Fml Limits. Azathioprine (Imuran) 50mg, 75mg, 100mg - $26.85 Cyclosporine, 25mg, 100mg. $ Leflunomide (Arava) 10mg Tablet - $144. MEDICATION COVERAGE POLICY PHARMACY AND THERAPEUTICS ADVISORY COMMITTEE POLICY: Rheumatoid Arthritis (RA) P&T DATE: 2/15/2017 CLASS: Rheumatology/Anti-inflammatory Disorders REVIEW HISTORY 2/16, 5/15,

More information

Rheumatology Therapeutics: Perioperative DMARD Management, Infection and Malignancy Risks, Vaccination Considerations. Heather Hansen, MD

Rheumatology Therapeutics: Perioperative DMARD Management, Infection and Malignancy Risks, Vaccination Considerations. Heather Hansen, MD Rheumatology Therapeutics: Perioperative DMARD Management, Infection and Malignancy Risks, Vaccination Considerations Heather Hansen, MD Objectives Know Broad Categories of Rheumatoid Arthritis Medications

More information

JAK Inhibitors and Safety

JAK Inhibitors and Safety JAK Inhibitors and Safety Kevin L. Winthrop, MD, MPH Associate Professor, Divisions of Infectious Diseases, Public Health, and Preventive Medicine Oregon Health & Science University Learning Objectives

More information

K., "Insights into the efficacy of golimumab plus methotrexate in patients with active rheumatoid arthritis who discontinued prior antitumour

K., Insights into the efficacy of golimumab plus methotrexate in patients with active rheumatoid arthritis who discontinued prior antitumour University of Massachusetts Medical School escholarship@umms Rheumatology Publications and Presentations Rheumatology 10-2014 Insights into the efficacy of golimumab plus methotrexate in patients with

More information

Aoyagi, Kiyoshi; Eguchi, Katsumi; K

Aoyagi, Kiyoshi; Eguchi, Katsumi; K NAOSITE: Nagasaki University's Ac Title Author(s) Combination of MRI-detected bone ma arthritis classification criteria i rheumatoid arthritis Tamai, Mami; Kita, Junko; Nakashima Horai, Yoshiro; Okada,

More information

TITLE: Biologic Switching for Patients with Rheumatoid Arthritis: A Review of Clinical Effectiveness, Safety, and Guidelines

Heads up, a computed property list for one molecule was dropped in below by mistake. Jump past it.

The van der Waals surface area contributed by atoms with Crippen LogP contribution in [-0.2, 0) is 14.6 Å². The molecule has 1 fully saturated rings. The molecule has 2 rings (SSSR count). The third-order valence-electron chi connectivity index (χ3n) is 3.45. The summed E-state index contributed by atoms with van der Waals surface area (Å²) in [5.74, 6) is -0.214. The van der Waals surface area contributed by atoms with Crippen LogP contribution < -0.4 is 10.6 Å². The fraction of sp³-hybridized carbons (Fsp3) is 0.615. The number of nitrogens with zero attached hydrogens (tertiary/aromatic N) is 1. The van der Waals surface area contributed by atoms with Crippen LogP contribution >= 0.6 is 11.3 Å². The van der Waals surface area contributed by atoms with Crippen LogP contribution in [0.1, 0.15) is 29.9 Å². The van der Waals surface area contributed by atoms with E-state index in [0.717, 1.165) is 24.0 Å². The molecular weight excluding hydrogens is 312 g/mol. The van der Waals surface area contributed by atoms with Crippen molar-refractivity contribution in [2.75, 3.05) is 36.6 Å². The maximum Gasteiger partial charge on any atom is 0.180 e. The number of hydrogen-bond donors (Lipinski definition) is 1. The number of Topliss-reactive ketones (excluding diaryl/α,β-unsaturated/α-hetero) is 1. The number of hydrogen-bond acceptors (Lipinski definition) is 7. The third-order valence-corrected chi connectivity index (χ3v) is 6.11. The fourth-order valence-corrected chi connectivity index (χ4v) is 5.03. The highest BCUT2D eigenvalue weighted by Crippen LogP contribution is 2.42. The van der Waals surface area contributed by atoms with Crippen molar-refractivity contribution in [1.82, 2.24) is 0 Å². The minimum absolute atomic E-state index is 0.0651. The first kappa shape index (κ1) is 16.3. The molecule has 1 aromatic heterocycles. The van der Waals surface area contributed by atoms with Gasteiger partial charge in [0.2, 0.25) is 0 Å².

TITLE: Biologic Switching for Patients with Rheumatoid Arthritis: A Review of Clinical Effectiveness, Safety, and Guidelines TITLE: Biologic Switching for Patients with Rheumatoid Arthritis: A Review of Clinical Effectiveness, Safety, and Guidelines DATE: 14 December 2015 CONTEXT AND POLICY ISSUES Rheumatoid arthritis (RA) is

More information

Guideline on clinical investigation of medicinal products for the treatment of rheumatoid arthritis

Guideline on clinical investigation of medicinal products for the treatment of rheumatoid arthritis 14 December 2017 CPMP/EWP/556/95 Rev. 2 Committee for Medicinal Products for Human Use (CHMP) Guideline on clinical investigation of medicinal products for the treatment of Draft Agreed by Rheumatology-Immunology

More information

Tuberculosis and Biologic Therapies: Risk and Prevention

Tuberculosis and Biologic Therapies: Risk and Prevention Tuberculosis and Biologic Therapies: Risk and Prevention Kevin L. Winthrop, MD, MPH Associate Professor, Divisions of Infectious Diseases, Public Health and Preventive Medicine Oregon Health & Science

More information

Sustained Remission with Etanercept Tapering in Early Rheumatoid Arthritis

Sustained Remission with Etanercept Tapering in Early Rheumatoid Arthritis The new england journal of medicine Original Article Sustained Remission with Etanercept Tapering in Early Rheumatoid Arthritis Paul Emery, F.R.C.P., Mohammed Hammoudeh, M.D., Oliver FitzGerald, M.D.,

More information

Adrenocorticotropic hormone gel in patients with refractory rheumatoid arthritis: a case series

Adrenocorticotropic hormone gel in patients with refractory rheumatoid arthritis: a case series International Journal of Clinical Rheumatology For reprint orders, please contact: reprints@futuremedicine.com Adrenocorticotropic hormone gel in patients with refractory rheumatoid arthritis: a case series

More information

Abatacept in diffi cult-to-treat juvenile idiopathic arthritis

Abatacept in diffi cult-to-treat juvenile idiopathic arthritis REVIEW Abatacept in diffi cult-to-treat juvenile idiopathic arthritis Jasmin B Kuemmerle- Deschner 1 SM Benseler 2 1 Pediatric Rheumatology Clinics, Dept of Pediatrics, University Hospital Tübingen, Germany;

More information

Paradigm shift of the treatment in systemic autoimmune diseases

Paradigm shift of the treatment in systemic autoimmune diseases Review Talk 4 in JSI212 Paradigm shift of the treatment in systemic autoimmune diseases Yoshiya Tanaka, MD, PhD Professor and Chairman, Department of Internal Medicine-I, School of Medicine and Deputy

More information

Pharmacy Medical Necessity Guidelines: Simponi and Simponi Aria (golimumab)

Pharmacy Medical Necessity Guidelines: Simponi and Simponi Aria (golimumab) Pharmacy Medical Necessity Guidelines: Simponi and Simponi Aria (golimumab) Effective: November 20, 2017 Prior Authorization Required Type of Review Care Management Not Covered Type of Review Clinical